The Monster That Wouldn't Die
Why the neocons endure
by Justin Raimondo
As the ugly reality of what we had gotten ourselves into in Iraq settled on the national consciousness, like a viral infection settling on the lungs, the conventional wisdom was that the authors of this war – the political tendency known as the neoconservatives – were utterly and completely discredited. Where were the "weapons of mass destruction"? Where were the crowds of Iraqis throwing rose petals in our wake? Where was the cakewalk? And – most of all – where were the friggin' neocons, anyway? Most were in hiding, having resigned and slunk back to academia or some neocon "think tank"; very few were in the line of fire. They left that one for the troops.
Suddenly, once-ubiquitous figures such as Richard Perle, James Woolsey, and Kenneth Adelman, who had made the television talking-heads circuit pretty regularly in the run-up to war, were nowhere to be seen. The neocons vanished from the corridors of power or else took cover in unlighted alcoves. Paul Wolfowitz, Douglas Feith, Perle, and a large number of their retainers left government or – like Scooter Libby and Larry Franklin – were indicted.
The neocons, we were told, had been "marginalized," and their dreams of "benevolent global hegemony" were pronounced dead. Yet, not much more than a year later, the beast has reawakened; the corpse is animate. Frankenstein lives! As Jacob Heilbrunn, a senior editor at The National Interest, a former neocon himself, and author of They Knew They Were Right: The Rise of the Neocons, put it the other day, the idea that the neoconservatives are finished "could be the biggest whopper of them all."
With the "surge" in place, its ostensible success having placated the mainstream media (if not the American public), "the neocons are already claiming vindication," avers Heilbrunn. And they're flocking to John McCain's presidential bid, which seems to have escaped any opprobrium on account of his pro-war position simply because the mainstream media have resumed their love affair with the conductor of the "Straight Talk Express." And so have the neocons: Heilbrunn refers to McCain as "the neocons' hero," as well he ought to be. He is, after all, the perfect exemplar of militarism, American-style. With McCain in the White House, it will be just like old times again, only better. Don't forget that McCain was one of Ahmed Chalabi's biggest backers and openly campaigned, during the Clinton administration, to put the Iraqi fraudster on the American payroll.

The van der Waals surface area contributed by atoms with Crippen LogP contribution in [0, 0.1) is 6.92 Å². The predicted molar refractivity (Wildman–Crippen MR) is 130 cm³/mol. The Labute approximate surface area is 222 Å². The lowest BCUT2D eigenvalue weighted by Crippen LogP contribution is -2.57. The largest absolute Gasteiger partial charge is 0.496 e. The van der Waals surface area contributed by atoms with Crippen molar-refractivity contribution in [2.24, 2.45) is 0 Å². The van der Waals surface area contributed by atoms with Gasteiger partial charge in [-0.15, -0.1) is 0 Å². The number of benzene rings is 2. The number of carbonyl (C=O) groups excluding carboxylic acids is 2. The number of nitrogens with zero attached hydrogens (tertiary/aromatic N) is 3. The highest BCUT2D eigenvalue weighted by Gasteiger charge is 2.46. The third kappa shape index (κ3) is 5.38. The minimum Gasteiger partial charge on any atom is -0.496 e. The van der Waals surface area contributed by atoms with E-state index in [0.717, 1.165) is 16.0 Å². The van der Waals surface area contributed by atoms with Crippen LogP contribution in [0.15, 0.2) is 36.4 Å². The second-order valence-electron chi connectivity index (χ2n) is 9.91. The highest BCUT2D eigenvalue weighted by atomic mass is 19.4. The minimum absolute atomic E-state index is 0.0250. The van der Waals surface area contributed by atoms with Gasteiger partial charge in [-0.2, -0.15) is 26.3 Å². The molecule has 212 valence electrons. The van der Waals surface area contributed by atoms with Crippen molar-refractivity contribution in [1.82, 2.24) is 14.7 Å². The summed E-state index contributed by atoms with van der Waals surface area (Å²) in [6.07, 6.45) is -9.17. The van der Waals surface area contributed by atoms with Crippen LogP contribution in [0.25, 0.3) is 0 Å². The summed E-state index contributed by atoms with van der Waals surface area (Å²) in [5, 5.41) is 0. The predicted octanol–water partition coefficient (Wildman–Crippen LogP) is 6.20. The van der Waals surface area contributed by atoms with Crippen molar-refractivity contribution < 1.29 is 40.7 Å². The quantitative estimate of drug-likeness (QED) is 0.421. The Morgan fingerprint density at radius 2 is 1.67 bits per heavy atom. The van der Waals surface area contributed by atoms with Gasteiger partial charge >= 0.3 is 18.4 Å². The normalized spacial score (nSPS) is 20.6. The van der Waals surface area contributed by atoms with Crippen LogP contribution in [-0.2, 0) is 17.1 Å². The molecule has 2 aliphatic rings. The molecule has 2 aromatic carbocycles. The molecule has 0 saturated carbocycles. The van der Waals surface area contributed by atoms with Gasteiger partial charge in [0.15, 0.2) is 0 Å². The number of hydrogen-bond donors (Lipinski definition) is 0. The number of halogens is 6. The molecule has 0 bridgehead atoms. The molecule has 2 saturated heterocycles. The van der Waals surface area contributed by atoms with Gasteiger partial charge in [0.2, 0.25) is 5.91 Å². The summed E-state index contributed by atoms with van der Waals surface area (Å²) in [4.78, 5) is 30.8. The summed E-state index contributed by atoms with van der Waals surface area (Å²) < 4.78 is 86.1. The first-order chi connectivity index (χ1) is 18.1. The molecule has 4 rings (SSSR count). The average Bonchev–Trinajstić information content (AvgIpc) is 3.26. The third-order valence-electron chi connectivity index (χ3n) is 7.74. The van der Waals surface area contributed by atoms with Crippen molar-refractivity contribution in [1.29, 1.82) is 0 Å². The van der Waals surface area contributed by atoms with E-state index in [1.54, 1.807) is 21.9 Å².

During the 1990s, when most Republican politicians were against nation-building and extravagant interventionism – perhaps in reaction to the Clinton administration's taste for both – McCain, in the words of John Judis, sought "to differentiate his views from those of other Republican presidential aspirants and from the growing isolationism of House Republicans" from "within a larger ideological framework. That ideological framework was neoconservatism."
The Weekly Standard became McCain's Pravda, and he began consulting regularly with Bill Kristol, who soon became a close adviser. Neocons Marshall Wittmann and Daniel McKivergan – two close friends of Kristol's – were hired by McCain, and the former became one of his top advisers during the presidential campaign.
The neocons, having destroyed the presidency of George W. Bush, have already found another willing host, and they are primed and ready for another go. As Heilbrunn knowingly, and somewhat wearily, puts it:
"The truth is that the neocons have been repeatedly declared dead before – and, to the chagrin of their enemies on the left and the right, bounced back. At the end of the Cold War, the arch-realist George H.W. Bush relegated them to the sidelines; then the triangulating Bill Clinton seemed to deprive them of their biggest foreign and domestic policy issues. If they came back from that, they can come back from anything. Now that Robert Kagan, William Kristol (who seems not to be discredited in the eyes of the New York Times, which just made him a columnist) and a host of other neocons have hitched their fortunes to McCain, the neocons are poised for a fresh comeback. If they make a hash of foreign policy by 2011, perhaps the familiar cycle of public scorn and rebirth might even start all over again."